Kim Philby’s deceptions are brought to light in deft and entertaining style
By Andrew Lycett
23 March 2014
Outside a small flat in Beirut in January 1963, the usual Middle Eastern sounds – blaring horns, raised voices and amplified music – rent the air, while inside “one of the most important conversations in the history of the Cold War” (to use author Ben Macintyre’s words) was taking place.
Finally, almost three decades after Kim Philby, product of Westminster School and Cambridge, had been recruited into the Soviet secret service, and had wormed his way into its British equivalent, MI6, to become the most dangerous traitor in British espionage history, he was being confronted by Nicholas Elliott, his friend and former MI6 colleague.
Elliott had been sent to the Lebanese capital to extract a confession, a dozen years after Philby had been identified in parliament as the “third man” in a top-level spy ring, following the defection to Moscow of two of his co-conspirators, Donald Maclean and Guy Burgess. But, despite overwhelming evidence which had forced him to resign, Philby had always protested his innocence and, such was the camaraderie in MI6, associates such as Elliott had believed him. Indeed Elliott had helped him financially and later pulled strings to find him employment as a journalist in Beirut, where, amazingly, he still performed occasional freelance jobs for MI6.
However, following the discovery of further incriminating evidence, even Elliott now realised Philby was guilty. So there was much pent-up emotion involved in this Beirut interview. Yet the proceedings, as Macintyre shows, were conducted with that same mixture of old-school courtesy, bluster and hard drinking that had become the hallmark of the British secret services.
This is the sort of incongruous situation on which Macintyre has built his reputation as an author. His previous books, such as Agent Zigzag and Operation Mincemeat, have emerged from the pack of genre espionage history, largely because of their deft characterisation and humour.
He does not let his readers down here. The Cambridge spy ring was British intelligence’s most damaging and in many ways most puzzling episode: the impregnable fortress of MI6 had been breached by insiders.
The story has been told before, but Macintyre’s ability to unbundle intelligence acronyms is unrivalled. His master-stroke is to set Philby’s story against that of Elliott, to whose papers he had access. It would be easy to portray the latter as a bumbler, a Wodehouse figure with “one elbow cocked for the Martini glass”, as John le Carré, who drew on this wilderness of mirrors in his fiction, puts it in a wry afterword.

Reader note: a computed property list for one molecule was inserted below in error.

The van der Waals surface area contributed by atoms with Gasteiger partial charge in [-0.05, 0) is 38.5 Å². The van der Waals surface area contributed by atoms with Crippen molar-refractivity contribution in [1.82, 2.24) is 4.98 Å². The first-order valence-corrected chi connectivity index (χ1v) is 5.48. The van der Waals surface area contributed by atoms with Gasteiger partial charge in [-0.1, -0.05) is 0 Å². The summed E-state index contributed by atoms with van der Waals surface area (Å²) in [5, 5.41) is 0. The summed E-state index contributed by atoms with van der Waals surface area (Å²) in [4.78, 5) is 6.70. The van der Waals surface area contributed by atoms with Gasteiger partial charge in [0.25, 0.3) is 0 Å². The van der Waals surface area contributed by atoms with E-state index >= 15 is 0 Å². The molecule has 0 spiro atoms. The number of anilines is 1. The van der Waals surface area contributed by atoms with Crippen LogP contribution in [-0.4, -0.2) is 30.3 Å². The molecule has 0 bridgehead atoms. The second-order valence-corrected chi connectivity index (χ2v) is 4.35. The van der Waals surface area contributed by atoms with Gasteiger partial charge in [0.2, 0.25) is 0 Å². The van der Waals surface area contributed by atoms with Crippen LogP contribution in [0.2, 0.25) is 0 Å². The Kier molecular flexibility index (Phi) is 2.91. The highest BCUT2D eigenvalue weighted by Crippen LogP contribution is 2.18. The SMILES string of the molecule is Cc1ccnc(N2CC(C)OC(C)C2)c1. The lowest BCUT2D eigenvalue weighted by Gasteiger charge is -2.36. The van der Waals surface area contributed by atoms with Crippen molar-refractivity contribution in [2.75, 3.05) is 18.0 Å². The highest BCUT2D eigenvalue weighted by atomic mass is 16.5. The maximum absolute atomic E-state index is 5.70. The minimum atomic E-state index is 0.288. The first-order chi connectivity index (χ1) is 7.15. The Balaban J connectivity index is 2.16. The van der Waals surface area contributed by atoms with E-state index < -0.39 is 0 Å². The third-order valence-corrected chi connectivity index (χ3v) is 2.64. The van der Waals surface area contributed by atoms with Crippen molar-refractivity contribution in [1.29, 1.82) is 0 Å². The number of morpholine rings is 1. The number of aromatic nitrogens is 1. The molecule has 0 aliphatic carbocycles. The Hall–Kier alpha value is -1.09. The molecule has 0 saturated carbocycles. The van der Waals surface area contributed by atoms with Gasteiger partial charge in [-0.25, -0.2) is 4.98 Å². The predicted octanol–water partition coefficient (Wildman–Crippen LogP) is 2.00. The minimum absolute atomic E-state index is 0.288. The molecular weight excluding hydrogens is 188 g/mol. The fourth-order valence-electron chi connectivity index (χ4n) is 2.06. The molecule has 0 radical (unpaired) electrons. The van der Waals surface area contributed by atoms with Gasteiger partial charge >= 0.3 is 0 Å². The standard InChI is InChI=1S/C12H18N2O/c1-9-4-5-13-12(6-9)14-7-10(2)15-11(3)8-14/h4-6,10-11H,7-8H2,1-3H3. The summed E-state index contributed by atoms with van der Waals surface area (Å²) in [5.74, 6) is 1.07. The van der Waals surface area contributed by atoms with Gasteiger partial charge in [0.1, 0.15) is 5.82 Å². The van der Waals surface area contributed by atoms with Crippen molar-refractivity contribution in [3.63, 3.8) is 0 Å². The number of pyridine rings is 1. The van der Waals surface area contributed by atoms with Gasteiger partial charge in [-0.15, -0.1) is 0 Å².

But Elliott was more than that. Both he and Philby were recruited into MI6 around the start of the Second World War. Already a Soviet spy, Philby had earned his spurs as a journalist in the Spanish Civil War, so was fast-tracked to head the Spanish department of MI6’s Section V, which attacked foreign intelligence operations.
Elliott, the son of a former headmaster of Eton (his own alma mater), left Cambridge to become honorary attaché to a family friend who was British Minister in the Netherlands. There he was inducted into the secret service and later, when war started, ran Section V’s operations in that country.
As members of the same MI6 branch, the two men worked, played and drank together. Macintyre is revealing about the bonds of class and friendship in these circumstances. After the war, Philby was appointed head of Section IX, which specifically countered communist espionage, a role in which he wreaked his worst, sending anti-communist insurgents to their deaths throughout Eastern Europe. In 1949 he managed to be appointed MI6’s representative to Washington, where he befriendedJames Jesus Angleton of the CIA, who, later, as head of American counter-intelligence, was so discomfited by Philby’s betrayal that he saw spies everywhere. Elliott meanwhile prospered, heading MI6 operations in Switzerland and elsewhere.
Macintyre’s use of a recording of that final Beirut showdown is a coup. He raises the possibility that Elliott connived in allowing Philby to arrange his final escape to Russia.
In the absence of official files, Macintyre admits that he has not written a definitive history. He has, however, thrown a detailed and always entertaining light on the practices and culture of 20th-century British intelligence through the lens of its most ignominious episode.